liability of a surety is measured precisely by the liability of the principal. See id. The
court thus concluded:
When the Court construes the bonds and the subcontract together as a
whole, it is clear the parties intended to submit disputes to binding
arbitration. If DSI did not want to be bound by that term of the
subcontract, then DSI should not have guaranteed the performance of the
subcontract by issuing bonds incorporating that term.
The Court respectfully disagrees with the reasoning of the federal court in South
Carolina. Godwin is distinguishable on a material point, as explained above. Even if
Godwin was intended to apply in the absence of assumption-of-obligations language,
however, this Court would not be required to apply such a rule of South Carolina law,
as Kansas law would apply here (by virtue of choice-of-law provisions), and Kansas
courts have not adopted such a rule. Even though a surety’s liability may be coextensive
with that of the principal as a general rule, DSI’s liability in this case is defined by the
terms of the bonds, and although the bonds incorporate the terms of the subcontract, DSI
did not assume any or all obligations of Seven Hills under that subcontract.6 A term of
the incorporated subcontract requires arbitration of disputes with Seven Hills, but it does
not require arbitration of other disputes. Based on the plain language of the arbitration
provision and the other language in the subcontract and the bonds (which other language
the South Carolina court declined to address), as discussed above, the Court cannot agree
with the South Carolina court’s statement that the parties clearly intended to submit
disputes to binding arbitration.
Carothers has not identified any Kansas case holding that a party, by agreeing to
the incorporation of a contract by reference, assumes all obligations of one party to that
Instead, the Court finds persuasive the reasoning of those courts that have ruled
against arbitration despite the incorporation by reference of an arbitration provision,
based on the particular contractual language limiting the parties to which the provision
applies. See Liberty Mutual Ins. Co. v. Mandaree Public Sch. Dist. #36, 503 F.3d 709,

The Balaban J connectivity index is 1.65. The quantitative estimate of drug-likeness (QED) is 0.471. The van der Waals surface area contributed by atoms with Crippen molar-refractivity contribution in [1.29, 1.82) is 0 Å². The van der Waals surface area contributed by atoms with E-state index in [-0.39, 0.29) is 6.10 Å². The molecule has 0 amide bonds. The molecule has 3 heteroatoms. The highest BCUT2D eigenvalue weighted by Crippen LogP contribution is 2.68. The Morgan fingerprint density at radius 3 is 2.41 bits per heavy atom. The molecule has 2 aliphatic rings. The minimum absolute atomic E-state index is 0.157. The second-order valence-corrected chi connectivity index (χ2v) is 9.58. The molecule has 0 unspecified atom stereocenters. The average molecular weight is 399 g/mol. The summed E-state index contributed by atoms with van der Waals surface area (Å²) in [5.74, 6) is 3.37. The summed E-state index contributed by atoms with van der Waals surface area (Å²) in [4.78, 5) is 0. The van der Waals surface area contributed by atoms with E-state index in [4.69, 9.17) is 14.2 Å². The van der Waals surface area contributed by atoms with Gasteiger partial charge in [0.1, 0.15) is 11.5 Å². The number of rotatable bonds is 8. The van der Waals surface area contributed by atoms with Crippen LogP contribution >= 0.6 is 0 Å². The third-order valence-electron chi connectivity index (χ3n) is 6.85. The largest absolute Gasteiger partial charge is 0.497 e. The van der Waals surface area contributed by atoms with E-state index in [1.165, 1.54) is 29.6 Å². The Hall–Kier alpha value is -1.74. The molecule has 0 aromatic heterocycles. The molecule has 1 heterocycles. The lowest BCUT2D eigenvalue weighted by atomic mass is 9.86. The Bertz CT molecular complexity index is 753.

711 (8th Cir. 2007) (citing AgGrow Oils, L.L.C. v. National Union Fire Ins. Co. of
Pittsburgh, 242 F.3d 777 (8th Cir. 2001)); Western Surety Co. v. U.S. Eng’g Co., 211 F.
Supp. 3d 302, 308-11 (D.D.C. 2016); Island Ins. Co. v. NORESCO, LLC, 2012 WL
6629588, at *6-7 (D. Haw. Dec. 19, 2012); Schneider, 2017 WL 3205291, at *4-6. The
Court concludes as a matter of law that DSI did not consent to arbitration of any claims
on the bonds by Carothers.
Carothers argues in the alternative that, even if DSI did not consent to arbitration
in writing, the arbitration provision should nonetheless be enforced against DSI under
a theory of equitable estoppel, as discussed by this Court in In re Universal Service Fund
Telephone Billing Practices Litigation, 300 F. Supp. 2d 1107 (D. Kan. 2003)
(Lungstrum, J.). In that case, the Court noted two equitable estoppel theories under
which federal circuit courts have compelled arbitration. See id. at 1138-39. One such
theory, the “intertwined claims” theory, applies “when the party ordered to arbitrate has
agreed to arbitrate disputes arising out of a contract and is suing in reliance upon that
contract.” See id. at 1139 (quoting Westmoreland v. Sadoux, 299 F.3d 462, 465 (5th Cir.
2002)). “It is premised on the notion that a party cannot ‘have it both ways’: it cannot
seek to hold the non-signatory liable pursuant to duties imposed by the agreement, which
contains an arbitration provision, but, on the other hand, deny arbitration’s applicability
because the defendant is a non-signatory.” See id. (internal quotations omitted) (quoting
Grigson v. Creative Artists Agency, L.L.C., 210 F.3d 524, 528 (5th Cir. 2000)). In this
case, however, the party seeking to avoid arbitration (DSI) is not the signatory to the
arbitration provision, and thus this theory of equitable estoppel does not apply here.
The other theory previously discussed by this Court is the “direct benefits” theory
of equitable estoppel, which “allows a non-signatory to be held to an arbitration clause
when the non-signatory knowingly exploits the contract and then, during litigation,
attempts to repudiate the arbitration clause in the contract.” See id. (citing cases). “This
theory is intended to prevent a non-signatory from embracing a contract, then turning its
back on other portions of the contract that it finds distasteful, such as an arbitration